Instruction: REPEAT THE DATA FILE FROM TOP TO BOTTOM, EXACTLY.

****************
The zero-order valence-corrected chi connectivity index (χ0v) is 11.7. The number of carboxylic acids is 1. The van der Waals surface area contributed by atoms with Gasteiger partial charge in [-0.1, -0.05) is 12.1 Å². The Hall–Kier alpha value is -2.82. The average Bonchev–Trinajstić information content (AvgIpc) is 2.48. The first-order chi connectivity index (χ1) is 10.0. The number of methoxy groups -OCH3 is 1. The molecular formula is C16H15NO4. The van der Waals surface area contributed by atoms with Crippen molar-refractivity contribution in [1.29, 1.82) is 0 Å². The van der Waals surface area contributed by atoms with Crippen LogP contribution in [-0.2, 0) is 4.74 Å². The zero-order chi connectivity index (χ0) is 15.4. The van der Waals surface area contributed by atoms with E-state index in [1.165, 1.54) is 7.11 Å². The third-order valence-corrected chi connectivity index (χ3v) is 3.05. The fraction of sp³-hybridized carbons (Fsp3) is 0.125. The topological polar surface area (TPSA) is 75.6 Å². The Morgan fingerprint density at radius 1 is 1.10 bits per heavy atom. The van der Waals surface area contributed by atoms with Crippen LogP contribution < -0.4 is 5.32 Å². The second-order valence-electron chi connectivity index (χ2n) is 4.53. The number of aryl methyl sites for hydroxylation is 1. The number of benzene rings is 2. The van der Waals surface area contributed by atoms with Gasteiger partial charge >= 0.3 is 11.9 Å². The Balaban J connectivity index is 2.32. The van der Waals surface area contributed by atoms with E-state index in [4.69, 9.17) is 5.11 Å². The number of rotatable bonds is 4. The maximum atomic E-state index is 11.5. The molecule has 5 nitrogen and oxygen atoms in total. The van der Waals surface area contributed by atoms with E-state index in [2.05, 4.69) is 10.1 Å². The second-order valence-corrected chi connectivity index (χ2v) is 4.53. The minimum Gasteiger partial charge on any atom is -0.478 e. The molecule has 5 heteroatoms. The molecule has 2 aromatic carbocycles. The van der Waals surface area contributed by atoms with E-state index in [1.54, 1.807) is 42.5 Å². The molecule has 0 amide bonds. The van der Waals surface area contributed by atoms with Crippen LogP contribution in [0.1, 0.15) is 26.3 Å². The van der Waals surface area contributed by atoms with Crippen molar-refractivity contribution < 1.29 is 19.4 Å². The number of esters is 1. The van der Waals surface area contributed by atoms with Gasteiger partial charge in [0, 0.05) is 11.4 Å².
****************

The zero-order valence-corrected chi connectivity index (χ0v) is 11.7. The number of carboxylic acids is 1. The van der Waals surface area contributed by atoms with Gasteiger partial charge in [-0.1, -0.05) is 12.1 Å². The Hall–Kier alpha value is -2.82. The average Bonchev–Trinajstić information content (AvgIpc) is 2.48. The first-order chi connectivity index (χ1) is 10.0. The number of methoxy groups -OCH3 is 1. The molecular formula is C16H15NO4. The van der Waals surface area contributed by atoms with Crippen molar-refractivity contribution in [1.29, 1.82) is 0 Å². The van der Waals surface area contributed by atoms with Crippen LogP contribution in [-0.2, 0) is 4.74 Å². The zero-order chi connectivity index (χ0) is 15.4. The van der Waals surface area contributed by atoms with E-state index in [1.165, 1.54) is 7.11 Å². The third-order valence-corrected chi connectivity index (χ3v) is 3.05. The fraction of sp³-hybridized carbons (Fsp3) is 0.125. The topological polar surface area (TPSA) is 75.6 Å². The Morgan fingerprint density at radius 1 is 1.10 bits per heavy atom. The van der Waals surface area contributed by atoms with Crippen LogP contribution < -0.4 is 5.32 Å². The second-order valence-electron chi connectivity index (χ2n) is 4.53. The number of aryl methyl sites for hydroxylation is 1. The number of benzene rings is 2. The van der Waals surface area contributed by atoms with Gasteiger partial charge >= 0.3 is 11.9 Å². The Balaban J connectivity index is 2.32. The van der Waals surface area contributed by atoms with E-state index in [4.69, 9.17) is 5.11 Å². The number of rotatable bonds is 4. The maximum atomic E-state index is 11.5. The molecule has 5 nitrogen and oxygen atoms in total. The van der Waals surface area contributed by atoms with E-state index in [2.05, 4.69) is 10.1 Å². The second-order valence-corrected chi connectivity index (χ2v) is 4.53. The minimum Gasteiger partial charge on any atom is -0.478 e. The molecule has 5 heteroatoms. The molecule has 2 aromatic carbocycles. The van der Waals surface area contributed by atoms with E-state index in [1.54, 1.807) is 42.5 Å². The molecule has 0 amide bonds. The van der Waals surface area contributed by atoms with Crippen LogP contribution in [0.1, 0.15) is 26.3 Å². The van der Waals surface area contributed by atoms with Crippen molar-refractivity contribution < 1.29 is 19.4 Å². The number of esters is 1. The van der Waals surface area contributed by atoms with Gasteiger partial charge in [0, 0.05) is 11.4 Å².